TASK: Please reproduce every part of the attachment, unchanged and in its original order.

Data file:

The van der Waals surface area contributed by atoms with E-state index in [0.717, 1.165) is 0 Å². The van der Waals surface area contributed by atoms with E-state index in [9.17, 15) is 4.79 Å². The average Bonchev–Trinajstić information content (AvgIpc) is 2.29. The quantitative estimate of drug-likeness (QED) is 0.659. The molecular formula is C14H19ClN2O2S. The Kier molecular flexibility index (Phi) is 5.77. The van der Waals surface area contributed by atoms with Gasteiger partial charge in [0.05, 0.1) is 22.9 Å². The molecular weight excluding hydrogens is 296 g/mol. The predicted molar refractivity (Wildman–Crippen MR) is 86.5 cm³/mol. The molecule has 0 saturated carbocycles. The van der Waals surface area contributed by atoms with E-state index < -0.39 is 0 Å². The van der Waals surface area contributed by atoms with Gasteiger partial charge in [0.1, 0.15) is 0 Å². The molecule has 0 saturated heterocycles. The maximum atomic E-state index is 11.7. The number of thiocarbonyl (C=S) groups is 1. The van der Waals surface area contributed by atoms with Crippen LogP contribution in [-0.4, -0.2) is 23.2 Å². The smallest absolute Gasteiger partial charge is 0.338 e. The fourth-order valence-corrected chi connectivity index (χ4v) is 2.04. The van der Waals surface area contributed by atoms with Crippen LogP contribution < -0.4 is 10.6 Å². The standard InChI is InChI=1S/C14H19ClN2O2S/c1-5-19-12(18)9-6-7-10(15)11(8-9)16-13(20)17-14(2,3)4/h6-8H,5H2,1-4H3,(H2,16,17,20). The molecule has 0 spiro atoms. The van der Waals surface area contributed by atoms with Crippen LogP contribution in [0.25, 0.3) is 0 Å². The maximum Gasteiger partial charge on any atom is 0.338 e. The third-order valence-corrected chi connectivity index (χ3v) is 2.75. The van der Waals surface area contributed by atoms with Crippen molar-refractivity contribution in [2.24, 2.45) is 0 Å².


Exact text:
The van der Waals surface area contributed by atoms with E-state index in [0.717, 1.165) is 0 Å². The van der Waals surface area contributed by atoms with E-state index in [9.17, 15) is 4.79 Å². The average Bonchev–Trinajstić information content (AvgIpc) is 2.29. The quantitative estimate of drug-likeness (QED) is 0.659. The molecular formula is C14H19ClN2O2S. The Kier molecular flexibility index (Phi) is 5.77. The van der Waals surface area contributed by atoms with Gasteiger partial charge in [0.05, 0.1) is 22.9 Å². The molecular weight excluding hydrogens is 296 g/mol. The predicted molar refractivity (Wildman–Crippen MR) is 86.5 cm³/mol. The molecule has 0 saturated carbocycles. The van der Waals surface area contributed by atoms with E-state index < -0.39 is 0 Å². The van der Waals surface area contributed by atoms with Gasteiger partial charge in [0.1, 0.15) is 0 Å². The molecule has 0 saturated heterocycles. The maximum atomic E-state index is 11.7. The number of thiocarbonyl (C=S) groups is 1. The van der Waals surface area contributed by atoms with Crippen LogP contribution in [-0.4, -0.2) is 23.2 Å². The smallest absolute Gasteiger partial charge is 0.338 e. The fourth-order valence-corrected chi connectivity index (χ4v) is 2.04. The van der Waals surface area contributed by atoms with Crippen LogP contribution < -0.4 is 10.6 Å². The standard InChI is InChI=1S/C14H19ClN2O2S/c1-5-19-12(18)9-6-7-10(15)11(8-9)16-13(20)17-14(2,3)4/h6-8H,5H2,1-4H3,(H2,16,17,20). The molecule has 0 spiro atoms. The van der Waals surface area contributed by atoms with Crippen LogP contribution in [0.25, 0.3) is 0 Å². The maximum Gasteiger partial charge on any atom is 0.338 e. The third-order valence-corrected chi connectivity index (χ3v) is 2.75. The van der Waals surface area contributed by atoms with Crippen molar-refractivity contribution in [2.24, 2.45) is 0 Å².